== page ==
Estrogen Therapy Could be Harmful for Women With Pre Existing Heart Disease

by Hannah Punitha on Nov 27 2008 6:57 PM

 Estrogen Therapy Could be Harmful for Women With Pre Existing Heart Disease
A new research has shown that hormone therapy could accentuate certain pre-existing heart disease risk factors and a heart health evaluation should become the norm when considering estrogen replacement.
MaryFran Sowers, lead researcher and professor of epidemiology at the University of Michigan School of Public Health, said that the research has also shown that in women without existing atherosclerosis, hormone therapy use included some positive effects on lipids but also some negative effects related to heart health.

She said that the study came about in trying to explain what's behind the so-called timing hypothesis.

The timing hypothesis suggests that if a woman implements a hormone therapy program within six years of her final menstrual period, this narrow window is enough to deter heart disease from developing with the onset of menopause.

Sowers, however, said that the findings suggest that explanation isn't quite so simple. Even within the six-year window, there were negative aspects related to heart disease.

Sowers said that while the positive outcomes on HDL and LDL cholesterol levels were observed, researchers also saw negative outcomes in terms of the inflammation process-which can be related to heart disease.

She said that the research shows it's critical for women considering hormone therapy to discuss their heart health with their doctor.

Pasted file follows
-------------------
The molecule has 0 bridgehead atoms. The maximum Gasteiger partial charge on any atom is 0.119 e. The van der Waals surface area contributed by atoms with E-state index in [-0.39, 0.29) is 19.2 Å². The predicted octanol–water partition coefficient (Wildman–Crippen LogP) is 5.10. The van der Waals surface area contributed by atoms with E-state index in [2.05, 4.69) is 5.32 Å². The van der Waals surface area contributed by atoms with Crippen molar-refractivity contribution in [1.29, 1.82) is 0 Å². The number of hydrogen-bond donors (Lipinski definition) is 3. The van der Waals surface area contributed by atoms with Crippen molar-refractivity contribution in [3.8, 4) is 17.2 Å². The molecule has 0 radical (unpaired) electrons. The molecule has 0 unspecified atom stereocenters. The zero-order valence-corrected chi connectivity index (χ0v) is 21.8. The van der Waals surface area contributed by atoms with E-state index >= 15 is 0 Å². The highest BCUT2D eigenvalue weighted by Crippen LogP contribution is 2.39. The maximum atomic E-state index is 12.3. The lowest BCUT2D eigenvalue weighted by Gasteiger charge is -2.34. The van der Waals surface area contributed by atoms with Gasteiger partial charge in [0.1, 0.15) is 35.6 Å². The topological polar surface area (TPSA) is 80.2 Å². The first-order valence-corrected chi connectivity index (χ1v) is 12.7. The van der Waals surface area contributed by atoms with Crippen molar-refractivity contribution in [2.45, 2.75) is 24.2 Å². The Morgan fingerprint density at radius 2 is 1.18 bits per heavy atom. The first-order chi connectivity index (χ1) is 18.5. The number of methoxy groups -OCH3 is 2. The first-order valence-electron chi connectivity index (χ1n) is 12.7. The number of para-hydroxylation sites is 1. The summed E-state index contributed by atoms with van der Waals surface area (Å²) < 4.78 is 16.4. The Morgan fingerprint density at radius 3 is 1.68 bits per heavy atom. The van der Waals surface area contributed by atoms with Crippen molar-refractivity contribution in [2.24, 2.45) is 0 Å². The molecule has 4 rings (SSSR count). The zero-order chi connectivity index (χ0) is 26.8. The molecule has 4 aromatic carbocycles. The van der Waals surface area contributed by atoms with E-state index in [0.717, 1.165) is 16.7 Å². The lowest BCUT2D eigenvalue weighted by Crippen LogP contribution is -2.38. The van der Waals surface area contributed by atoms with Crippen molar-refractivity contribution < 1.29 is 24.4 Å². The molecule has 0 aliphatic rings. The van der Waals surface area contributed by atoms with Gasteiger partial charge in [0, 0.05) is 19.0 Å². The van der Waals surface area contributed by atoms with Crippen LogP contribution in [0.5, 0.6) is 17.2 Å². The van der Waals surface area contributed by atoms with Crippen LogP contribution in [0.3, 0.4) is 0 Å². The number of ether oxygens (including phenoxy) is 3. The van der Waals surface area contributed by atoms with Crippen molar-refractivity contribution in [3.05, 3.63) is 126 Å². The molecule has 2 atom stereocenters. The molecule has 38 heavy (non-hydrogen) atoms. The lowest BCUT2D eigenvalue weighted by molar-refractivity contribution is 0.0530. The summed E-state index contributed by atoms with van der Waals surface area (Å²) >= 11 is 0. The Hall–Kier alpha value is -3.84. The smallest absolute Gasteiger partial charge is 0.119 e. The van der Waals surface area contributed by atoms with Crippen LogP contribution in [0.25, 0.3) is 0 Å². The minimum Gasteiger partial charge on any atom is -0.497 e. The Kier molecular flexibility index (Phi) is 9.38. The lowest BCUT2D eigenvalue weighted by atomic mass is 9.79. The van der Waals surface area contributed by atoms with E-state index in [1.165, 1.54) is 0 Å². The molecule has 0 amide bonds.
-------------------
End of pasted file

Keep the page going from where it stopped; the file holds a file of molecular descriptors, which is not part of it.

"If the woman walks into the doctor's office with a certain degree of (heart disease) burden already, then she and her health care provider may decide that hormone therapy adds too much to the burden," Sowers said.

"If she doesn't have that burden, they may decide that hormone therapy is an acceptable burden.

"The woman should say to her health care provider, 'What kind of information do we need to gather in order to make an informed decision about whether or not hormone therapy should be pursued.'

'"I understand there could be some heart disease risk, but that the risk may be based upon where I am now, and can you tell me where that is?'" Sowers said.

Sowers said that heart disease risk could be measured through lipid panels, which are standard, but also by measuring inflammation markers.

She said that the tests for inflammation markers exist but their measurement isn't standard when a women is considering hormone therapy.


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